So when the U.S. Secretary of the Treasury and the French Finance Minister sparred publicly in late February around the edges of the Group of Twenty meeting, and activity spiked, PolicyScope platform users noticed before many others and took strategic action.
And when UK policymakers returned from the G20 and began rattling sabers in early March about digital tax policy within the trade context, our system captured it.
Note the low volume level in the charts . Policy activity does not require “big data” to be strategically significant. Sometimes the smallest moves can have a large strategic impact. Anyone following the digital tax lexicon in the PolicyScope platform would have been notified at any point during the craziness of pandemic lockdowns if in parallel policymakers were trying to sneak through some policy shifts.
In fact, due to the simultaneous medical, economic, and humanitarian crises cause by the pandemic, policymakers did not return to these issues until March 31. The PolicyScope platform does not currently capture activity from India. However, when policymakers in India took action regarding digital taxation on March 31, the platform captured the reaction function not only relation to India's move but also subsequent policy statements from European officials:
Notably, Germany’s Finance Minister made clear his preference for finalizing – if not accelerating -- agreement on digital taxation issues in part due to the large fiscal policy implications of finding new revenue sources for sovereigns amid a declining economy: “We must work to ensure fiscal firepower and robust national budgets, in all countries. We must not allow some to avoid contributing their fair share…We must put an end to the harmful race to the bottom on corporate tax rates."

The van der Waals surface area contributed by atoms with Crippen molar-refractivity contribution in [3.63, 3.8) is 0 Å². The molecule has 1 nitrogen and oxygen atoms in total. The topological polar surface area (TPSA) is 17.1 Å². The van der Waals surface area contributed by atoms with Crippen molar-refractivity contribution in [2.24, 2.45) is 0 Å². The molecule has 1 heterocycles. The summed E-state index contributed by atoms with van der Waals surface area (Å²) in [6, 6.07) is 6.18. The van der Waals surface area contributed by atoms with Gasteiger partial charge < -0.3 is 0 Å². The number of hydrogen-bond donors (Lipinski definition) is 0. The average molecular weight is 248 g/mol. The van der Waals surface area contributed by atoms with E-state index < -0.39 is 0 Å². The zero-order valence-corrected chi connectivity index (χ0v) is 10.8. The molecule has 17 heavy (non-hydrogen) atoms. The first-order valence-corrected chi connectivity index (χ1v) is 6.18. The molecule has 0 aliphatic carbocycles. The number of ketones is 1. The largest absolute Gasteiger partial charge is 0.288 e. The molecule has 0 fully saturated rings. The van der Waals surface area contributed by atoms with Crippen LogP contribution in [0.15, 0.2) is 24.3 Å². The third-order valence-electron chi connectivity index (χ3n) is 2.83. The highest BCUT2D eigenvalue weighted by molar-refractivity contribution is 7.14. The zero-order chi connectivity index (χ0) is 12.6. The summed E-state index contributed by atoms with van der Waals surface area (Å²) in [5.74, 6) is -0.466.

EU Commission Gentilioni followed up quickly and separately, making clear that “we need a digital taxation and we are now working to have it at the global level.”
What Comes Next
Advanced economies spent much of March and April 2020 implementing massive fiscal measures designed to prop up economies dealing with the consequences of fighting the COVID-19 pandemic. Many of those measures included deferring tax collection. The world has never seen the simultaneous shuttering of all G7 economies and parallel supply chain disruptions. Economic value creation has only been possible at any scale through the nearly overnight shift towards a broad range of digital services.
Policymakers everywhere will be keen to replenish treasury coffers as they strive to maintain pandemic-related emergency spending. They will also be keen to ensure that the accelerated migration of economic activity to the digital arena due to mobility restrictions does not further erode tax revenues. Europe may soon find more allies in the quest to tax digital services.
A few clear – and predictable-- inflection points exist, around the edges of planned international meetings. We can expect spikes in activity (particularly leaks and rhetoric) around the edges of the following sessions:
June 16-19: OECD Forum on Tax and Crime
July 1-2: OECD/G20 Plenary
November 21-22: G20 Summit
Because this workstream is so closely tied to pandemic-related economic shifts, it seems highly likely that additional inflection points will materialize as the year progresses. Intensifying economic pressures throughout 2Q2020 could easily increase incentives for policymakers to reach agreement quickly. Unilateral action at the national level can also easily derail nascent consensus-building efforts.
Should volatility spike in this issue area, the PolicyScope platform will be ready to catch it. Stay tuned.
BCMstrategy, Inc. is a start-up company using patented technology to automatically measure and analyze global public policy developments. The company began tracking daily global COVID19 activity in late February 2020, which means the company has captured in its time series the full global reaction cycle for this issue as it occurs. For more information and to get started using the next generation of policy intelligence tools, please visit www.policyscope.io.